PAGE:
False Erudition and Muphry’s Law

Wikipedia’s article on Muphry’s Law states that “Muphry’s law is an adage that states: ‘If you write anything criticizing editing or proofreading, there will be a fault of some kind in what you have written.’ The name is a deliberate misspelling of Murphy’s law.” So I do not begin this article without trepidation. However.

One form of tacit criticism is the use of “[sic].” In her Handbook for Scholars, Mary-Claire van Leunen writes about “sic“:

In general…the expression is both condescending and hostile. To correct an error in a quotation is merely condescending; to leave it in and sic it is an attack. Be warned, and do not take up arms unknowingly. Avoid using “sic” just to show how precise and knowledgeable you are, and above all make sure that the error you point out is really wrong.

He who sics the blameless phrase
Hoping he will gather praise
Makes himself a double fool,
Wrong and pompous. Mind the rule:
Sic less, and you won’t be sorrier;
Sic more, and sic transit gloria.

If on consideration you choose to slip the gimlet “sic” in between the ribs of your enemy’s words, go to it. Serious quarrel in high style is one of the joys of the scholarly life.

Alabama Heritage is a scholarly publication. Most of its contributors have Ph.D. degrees or are in the process of acquiring one. But everyone slips from time to time, and the editors of Alabama Heritage, who should be catching these slips, have been responsible for some notable failures. For example, an article about “German POWs at Fort McClellan” reported that “In a three-month period, camp dentists extracted over 1,086 teeth, placed 102 fillings, and repaired six palettes.” Another article said that, “As a cutter, he was on the lowest wrung of the Black Belt economic ladder.” A photo cutline referred to the “frontespiece” of a book.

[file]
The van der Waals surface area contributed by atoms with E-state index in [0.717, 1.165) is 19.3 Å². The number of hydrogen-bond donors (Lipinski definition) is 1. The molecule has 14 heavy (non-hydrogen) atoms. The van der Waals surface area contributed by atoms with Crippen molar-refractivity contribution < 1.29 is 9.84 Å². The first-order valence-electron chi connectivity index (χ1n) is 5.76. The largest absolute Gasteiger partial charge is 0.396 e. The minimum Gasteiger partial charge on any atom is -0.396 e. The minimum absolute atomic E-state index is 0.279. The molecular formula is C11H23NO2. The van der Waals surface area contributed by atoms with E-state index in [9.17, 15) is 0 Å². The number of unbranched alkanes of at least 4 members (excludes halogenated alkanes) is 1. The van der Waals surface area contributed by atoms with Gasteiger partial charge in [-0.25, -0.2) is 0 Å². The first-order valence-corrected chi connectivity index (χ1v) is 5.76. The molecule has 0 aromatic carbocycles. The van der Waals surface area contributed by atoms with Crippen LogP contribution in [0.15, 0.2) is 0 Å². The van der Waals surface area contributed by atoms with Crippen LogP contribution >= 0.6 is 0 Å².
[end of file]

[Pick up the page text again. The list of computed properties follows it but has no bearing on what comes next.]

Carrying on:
Still, intended erudition thrives. In the current (Winter 2015) issue, a writer quotes a December 23, 1864, letter from Malinda Taylor to her husband, Pvt. Grant Taylor, who was serving in the Confederate Army in southern Alabama:

“[A]nother Cristmas [sic] is nearly here and you are still absent. I was so in hopes you would spende [sic] this Christmas [sic] at home but it seemes [sic] that I will have to spend it again without you. I pray before another Cristmas [sic] shall role around that you may bee [sic] permitted to get home safe and sound.”

Editorial tastes may differ, but if I were quoting this letter, I would not feel the need to use a single one of these sics. Certainly siccing the first instance of “Cristmas” would suffice for all. The irony, of course, is that the author of the article, perhaps relying on the wavy underlines of her spelling checker, has not noticed that “role” is also misspelled! This lapse somewhat spoils the effect of her condescending emphasis of all the other errors.

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